Under general direction, to assist an administrator by performing varied administrative duties of a high degree of responsibility; and to do other related work.
Employees in this class are normally responsible for relieving a director, deputy director, or head of a large operating unit, of administrative detail. They serve to increase the capacity of the administrator to carry out the duties and responsibilities of his/her position and are to be considered as an augmentation of the administrator rather than a separate entity in the organization of the agency.
Employees in this class are delegated a high degree of responsibility for making recommendations to the administrator involving broad areas of policy formulation or complex administrative action and often are responsible for effecting such recommendations.
Employees in the class of Administrative Assistant I are responsible for obtaining facts on which an administrator may base his/her decisions and for making recommendations that are concerned chiefly with specific cases.
Administrative Assistants are distinguished from the Secretary classes in that although the Secretary classes occasionally perform some of the less responsible Administrative Assistant tasks, the primary emphasis of the Secretary classes is the performance of such clerical tasks as screening phone calls and visitors, scheduling appointments, and taking and transcribing minutes of meetings.
Assists and advises a chief administrator and relieves him/her of administrative detail; consults with and interprets matters of policy to the operating divisions; studies and reviews the activities of the departmental programs to determine conformance with administrative policy and develops criteria for evaluating the effectiveness of departmental programs; assists department and division heads on administrative problems and procedure; makes special studies and investigations and prepares administrative reports; assists in the installation of new programs and procedures; cooperates with other agencies, groups, and individuals in connection with the coordination of departmental activities; studies proposed legislation and advises the administrator regarding its possible effect on departmental programs; confers with other staff members in regard to the need for legislation and reports such need to the administrator; represents the department at conferences, meetings, and legislative hearings; may supervise and review the work of the staff of the administrator's immediate office; prepares articles for publication; addresses interested groups; dictates correspondence and prepares reports.
One year of experience in the California state service performing staff work in a class equivalent in level to Administrative Assistant I.
Eighteen months of experience in the California state service performing the duties of an Executive Secretary II.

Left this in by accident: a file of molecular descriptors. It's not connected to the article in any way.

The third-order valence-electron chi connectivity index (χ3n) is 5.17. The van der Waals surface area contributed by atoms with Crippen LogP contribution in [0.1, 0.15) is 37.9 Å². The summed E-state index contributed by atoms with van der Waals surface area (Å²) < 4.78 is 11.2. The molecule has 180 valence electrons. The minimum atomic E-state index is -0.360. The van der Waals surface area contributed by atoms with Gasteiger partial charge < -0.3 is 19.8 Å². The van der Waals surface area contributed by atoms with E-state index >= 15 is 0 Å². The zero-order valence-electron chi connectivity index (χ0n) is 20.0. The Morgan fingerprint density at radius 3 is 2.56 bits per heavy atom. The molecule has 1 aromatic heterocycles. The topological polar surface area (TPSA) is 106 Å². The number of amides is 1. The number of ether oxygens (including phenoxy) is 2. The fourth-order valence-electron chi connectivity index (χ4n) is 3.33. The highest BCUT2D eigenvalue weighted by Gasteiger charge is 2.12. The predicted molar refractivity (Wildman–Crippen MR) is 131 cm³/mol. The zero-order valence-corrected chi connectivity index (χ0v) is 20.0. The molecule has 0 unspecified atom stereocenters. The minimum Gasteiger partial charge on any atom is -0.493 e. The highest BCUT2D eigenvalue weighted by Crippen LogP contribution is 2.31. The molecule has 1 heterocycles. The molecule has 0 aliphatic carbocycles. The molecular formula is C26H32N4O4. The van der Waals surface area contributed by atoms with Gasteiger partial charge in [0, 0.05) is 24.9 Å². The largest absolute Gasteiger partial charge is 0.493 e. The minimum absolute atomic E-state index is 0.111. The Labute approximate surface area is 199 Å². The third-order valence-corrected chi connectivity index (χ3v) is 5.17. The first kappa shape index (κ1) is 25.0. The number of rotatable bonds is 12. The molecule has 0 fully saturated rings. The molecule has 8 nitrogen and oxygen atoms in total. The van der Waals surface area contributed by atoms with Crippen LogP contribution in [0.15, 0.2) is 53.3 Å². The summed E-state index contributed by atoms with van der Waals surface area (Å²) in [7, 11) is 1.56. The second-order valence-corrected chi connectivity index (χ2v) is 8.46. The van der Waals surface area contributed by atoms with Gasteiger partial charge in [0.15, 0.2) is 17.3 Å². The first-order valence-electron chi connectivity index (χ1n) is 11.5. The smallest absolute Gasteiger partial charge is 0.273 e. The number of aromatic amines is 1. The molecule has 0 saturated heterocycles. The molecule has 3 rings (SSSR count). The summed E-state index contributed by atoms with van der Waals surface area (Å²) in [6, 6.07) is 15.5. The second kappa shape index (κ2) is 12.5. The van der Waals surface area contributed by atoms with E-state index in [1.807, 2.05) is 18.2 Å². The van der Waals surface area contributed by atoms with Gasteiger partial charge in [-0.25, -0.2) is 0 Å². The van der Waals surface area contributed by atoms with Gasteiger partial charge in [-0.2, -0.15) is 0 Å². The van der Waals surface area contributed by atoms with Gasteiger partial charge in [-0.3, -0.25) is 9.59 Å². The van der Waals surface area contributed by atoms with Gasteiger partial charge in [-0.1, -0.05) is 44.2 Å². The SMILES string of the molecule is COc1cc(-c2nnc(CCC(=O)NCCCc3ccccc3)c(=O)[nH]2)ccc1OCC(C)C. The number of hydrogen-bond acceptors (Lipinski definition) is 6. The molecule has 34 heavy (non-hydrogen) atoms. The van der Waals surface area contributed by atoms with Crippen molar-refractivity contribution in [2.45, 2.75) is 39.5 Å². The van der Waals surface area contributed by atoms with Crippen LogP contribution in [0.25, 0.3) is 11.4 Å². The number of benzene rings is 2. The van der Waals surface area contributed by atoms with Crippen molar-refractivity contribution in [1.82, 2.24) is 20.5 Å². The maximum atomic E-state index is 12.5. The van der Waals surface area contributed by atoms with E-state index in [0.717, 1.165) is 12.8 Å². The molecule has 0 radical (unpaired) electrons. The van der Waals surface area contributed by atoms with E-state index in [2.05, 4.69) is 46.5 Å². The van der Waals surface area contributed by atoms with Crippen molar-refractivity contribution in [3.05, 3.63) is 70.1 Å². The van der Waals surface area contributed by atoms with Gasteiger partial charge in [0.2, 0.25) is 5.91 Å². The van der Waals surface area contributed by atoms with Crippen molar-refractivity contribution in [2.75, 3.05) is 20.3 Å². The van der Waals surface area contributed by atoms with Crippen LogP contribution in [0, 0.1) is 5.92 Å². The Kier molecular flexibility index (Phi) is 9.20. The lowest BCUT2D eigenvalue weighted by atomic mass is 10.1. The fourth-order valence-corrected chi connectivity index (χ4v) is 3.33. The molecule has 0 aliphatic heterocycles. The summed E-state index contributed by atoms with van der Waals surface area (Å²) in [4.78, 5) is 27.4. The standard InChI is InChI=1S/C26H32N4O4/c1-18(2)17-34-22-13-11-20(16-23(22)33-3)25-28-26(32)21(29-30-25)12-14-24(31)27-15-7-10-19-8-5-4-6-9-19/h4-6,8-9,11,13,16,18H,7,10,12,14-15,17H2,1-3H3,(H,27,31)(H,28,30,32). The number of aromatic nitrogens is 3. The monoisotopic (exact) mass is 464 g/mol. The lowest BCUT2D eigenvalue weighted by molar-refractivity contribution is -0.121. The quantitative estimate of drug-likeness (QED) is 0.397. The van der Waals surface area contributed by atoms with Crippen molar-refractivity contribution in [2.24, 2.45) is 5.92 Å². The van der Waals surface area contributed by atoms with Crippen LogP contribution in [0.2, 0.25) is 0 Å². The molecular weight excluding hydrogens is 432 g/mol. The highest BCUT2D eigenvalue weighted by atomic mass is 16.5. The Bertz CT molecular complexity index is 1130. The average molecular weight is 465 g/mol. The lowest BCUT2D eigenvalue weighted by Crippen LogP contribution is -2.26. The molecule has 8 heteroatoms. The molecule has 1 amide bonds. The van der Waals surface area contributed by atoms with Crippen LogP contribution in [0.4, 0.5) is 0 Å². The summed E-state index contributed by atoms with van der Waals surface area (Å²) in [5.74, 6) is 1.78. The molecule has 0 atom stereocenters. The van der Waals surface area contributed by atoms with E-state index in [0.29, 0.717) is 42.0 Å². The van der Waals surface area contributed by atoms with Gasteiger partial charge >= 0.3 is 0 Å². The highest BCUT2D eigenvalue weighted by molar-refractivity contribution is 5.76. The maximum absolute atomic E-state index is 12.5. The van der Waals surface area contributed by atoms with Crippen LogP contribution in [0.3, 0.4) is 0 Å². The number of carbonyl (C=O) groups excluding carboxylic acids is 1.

Experience: Three years of progressively responsible experience in one or a combination of the following:
1. Relieving an administrator of assigned administrative detail and preparing reports and/or recommendations for administrative action. (Experience in California state service must be in a class equivalent in level of responsibility to Office Services Supervisor I.)
2. Professional or technical experience in a field usually requiring an education of collegiate grade and involving duties and responsibilities which develop a wide knowledge of the field of management, at least two years of which shall have involved the independent development of administrative recommendations.
(Possession of a Master's Degree in Public, Personnel, or Business Administration or related field may be substituted for one year of the required experience.) and
Education: Equivalent to graduation from college. (Additional qualifying experience may be substituted for four years of the required education on a year-for-year basis. Any work experience gained in State service may be used to meet the education requirement on a year-for-year basis.)
(In appraising experience, more weight will be given to the breadth of experience and the evidence of the candidate's ability to accept and fulfill increasing responsibility than to the length of his/her experience.)
Knowledge of: Principles, problems, and methods of public and business administration, including organization and personnel and fiscal management; office management principles, methods, and procedures; administrative survey techniques and skill in their application; statistical and research methods.
Ability to: Think clearly and quickly and analyze and solve problems of organization and management; work independently in identifying the need for and developing proposed changes to operating practices, programs, and policies; supervise the staff of an administrative office; establish and maintain cooperative working relationships; speak and write effectively.
Demonstrated capacity for assuming increasing responsibility, originality, open-mindedness, and tact.